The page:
The common cat-nap question: Why do cats sleep so much?

While their preferred spot is usually on the comfiest chair in the house, cats can sleep almost anywhere. It’s an enviable ability that often sees them curled up in unlikely places, cat-napping the day away. And while sleeping kitties are cute, they can leave humans wondering why cats sleep so much and whether we should be worried.

If you’re one of the many cat owners curious about your feline’s snoozing habits or are a concerned pet sitter caring for a cat, here’s everything you need to know.

How long do cats sleep for?

Cats sleep for around 12 to 16 hours a day. This cat-napping time can be considerably longer for kittens and senior cats, as well as indoor-only cats who have plenty of free time on their paws.

As opposed to dreaming the day away, a sleeping cat spends most of their time dozing and so is still alert to their surroundings. This is why you’ll often spot a sleeping kitty’s ears twitch or rotate, or eyes half opened, anticipating potential dangers or hunting opportunities.

If you want to know when your sleeping cat has actually entered a deep sleep state then there are a few signs to lookout for; sometimes they’ll twitch their whiskers and paws and even make little meowing noises. Also, like humans, sleeping cats experience rapid eye movement sleep (REM sleep) — the deepest stage of sleep — in which they’ll likely enjoy dreams of catching a crafty mouse or two.

Why do cats sleep so much?

Like many curious cat behaviours, the reason cats sleep so much is due to evolution; even the most pampered domestic puss possess innate hunting behaviours.

In the wild, cats will spend up to 50% of their time hunting their prey. Not only does this hunting consume a lot of energy, but less than 50% of these hunts are actually successful. So, to conserve their energy, cats naturally spend the rest of their time resting or sleeping.

It’s also important to point out that while it may seem that cats sleep all day and night, this is because we humans often miss seeing them at their most active; cats are crepuscular, meaning they’re most active during the twilight of dusk and dawn — when their prey is most active. Yes, cat owners, this is the reason you’re sometimes woken up in the early hours with a crash and a bang caused by an energetic kitty.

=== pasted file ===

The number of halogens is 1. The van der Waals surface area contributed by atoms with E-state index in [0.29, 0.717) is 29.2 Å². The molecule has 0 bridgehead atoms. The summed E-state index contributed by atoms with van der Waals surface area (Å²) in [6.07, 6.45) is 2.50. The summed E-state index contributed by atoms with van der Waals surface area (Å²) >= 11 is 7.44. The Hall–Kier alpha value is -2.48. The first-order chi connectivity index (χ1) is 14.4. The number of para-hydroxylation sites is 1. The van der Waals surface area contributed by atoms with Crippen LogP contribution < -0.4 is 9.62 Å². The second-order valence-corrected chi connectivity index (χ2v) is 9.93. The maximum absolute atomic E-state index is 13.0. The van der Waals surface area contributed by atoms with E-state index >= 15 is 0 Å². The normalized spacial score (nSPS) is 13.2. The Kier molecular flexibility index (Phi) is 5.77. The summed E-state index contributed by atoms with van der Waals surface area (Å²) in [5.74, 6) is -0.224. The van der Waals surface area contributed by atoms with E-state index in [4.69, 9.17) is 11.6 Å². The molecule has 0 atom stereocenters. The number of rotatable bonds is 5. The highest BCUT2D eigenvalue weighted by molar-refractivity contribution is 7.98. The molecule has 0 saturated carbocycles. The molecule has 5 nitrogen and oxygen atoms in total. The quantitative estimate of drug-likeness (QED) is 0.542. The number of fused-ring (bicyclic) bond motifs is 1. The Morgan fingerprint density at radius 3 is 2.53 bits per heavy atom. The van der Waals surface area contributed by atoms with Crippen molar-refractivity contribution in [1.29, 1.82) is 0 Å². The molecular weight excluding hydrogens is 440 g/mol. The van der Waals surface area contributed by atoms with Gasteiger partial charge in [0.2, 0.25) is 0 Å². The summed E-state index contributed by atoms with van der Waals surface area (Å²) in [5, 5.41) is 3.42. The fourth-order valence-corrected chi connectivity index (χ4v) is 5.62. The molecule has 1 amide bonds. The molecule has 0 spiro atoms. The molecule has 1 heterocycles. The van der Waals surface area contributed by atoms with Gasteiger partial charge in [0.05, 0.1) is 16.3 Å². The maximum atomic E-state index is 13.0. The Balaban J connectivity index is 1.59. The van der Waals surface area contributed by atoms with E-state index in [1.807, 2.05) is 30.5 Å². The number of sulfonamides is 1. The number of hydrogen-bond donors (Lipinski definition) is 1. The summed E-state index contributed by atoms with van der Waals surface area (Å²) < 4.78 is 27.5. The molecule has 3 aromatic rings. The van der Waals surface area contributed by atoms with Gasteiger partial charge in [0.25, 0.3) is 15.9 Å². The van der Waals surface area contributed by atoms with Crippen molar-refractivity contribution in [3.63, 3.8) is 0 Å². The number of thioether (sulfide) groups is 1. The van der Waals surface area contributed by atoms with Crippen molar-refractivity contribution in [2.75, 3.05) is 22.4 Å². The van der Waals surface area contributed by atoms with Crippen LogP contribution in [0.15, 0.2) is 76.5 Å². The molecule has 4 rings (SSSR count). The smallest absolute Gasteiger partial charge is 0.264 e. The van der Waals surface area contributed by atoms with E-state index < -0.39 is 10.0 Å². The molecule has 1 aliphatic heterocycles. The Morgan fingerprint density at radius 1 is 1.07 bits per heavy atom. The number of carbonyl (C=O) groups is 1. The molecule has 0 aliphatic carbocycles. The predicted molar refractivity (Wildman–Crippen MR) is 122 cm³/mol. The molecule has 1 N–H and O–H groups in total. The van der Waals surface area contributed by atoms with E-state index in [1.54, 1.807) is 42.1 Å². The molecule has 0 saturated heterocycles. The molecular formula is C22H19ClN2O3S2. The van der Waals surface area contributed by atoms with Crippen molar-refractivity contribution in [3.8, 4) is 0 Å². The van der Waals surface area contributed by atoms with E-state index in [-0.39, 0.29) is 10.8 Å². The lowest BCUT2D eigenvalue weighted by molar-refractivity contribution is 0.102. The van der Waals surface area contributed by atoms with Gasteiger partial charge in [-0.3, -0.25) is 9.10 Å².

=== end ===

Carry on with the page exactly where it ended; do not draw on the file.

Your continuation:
How to keep your sleepy kitty healthy

As mentioned above, most domesticated cats don’t hunt; why would they, when they have humans on hand to tend to their every need? Unfortunately for our feline friends, living a life of luxury has its consequences — it can often lead to weight gain and boredom.

To prevent your puss from piling on the pounds and keep them entertained, you can mimic their natural environment and encourage them to hunt for their food. Many kind kitty owners do this by hiding kibble around the home or challenging their clever cats with a bought or DIY dispensing feeder, such as an old yoghurt pot or empty toilet roll.

Which cat bed is best?

Just like humans, cats enjoy a comfy spot to snooze in and so we should ensure they have a choice of suitable beds and resting places.

If your cat likes a cosy spot, you could treat them to a bed that hooks onto a radiator. If your feline is often found up high, like on top of a wardrobe, then be sure to provide them with plenty of comfy elevated areas. On the other hand, if you have a senior cat who is less able, then you must ensure they have lots of easily accessible snoozing spots.

Ultimately, a cat bed needs to make them feel safe and secure, which is why so many cats enjoy enclosed areas. With a range of elevated platforms, cosy boxes and cuddly spots, a cat scratch tower can tick almost all the boxes.

For homes with multiple moggies, it’s important to make sure that any enclosed resting areas have two openings. This will allow any occupants to get out easily on the arrival of another cat, and consequently avoid any unnecessary kitty conflicts.

Worried your cat is sleeping too long?

There is no ‘normal’ when it comes to how long and often a cat should sleep, however, every puss has their own specific sleeping pattern. Cat owners need to be aware of what this is and lookout for any change in sleep behaviour, as a change could indicate potential problems. While a sudden increase in sleep may be a sign of illness, more activity and less sleep than usual can be a sign of hyperthyroidism — a common condition in ageing cats.

If you do have any concerns about a cat’s sleeping habits, then it’s important to talk to a veterinary expert. Remember, if you’re a TrustedHousesitters member, you can access such expertise for free by calling our dedicated Vet Advice Line, day or night.

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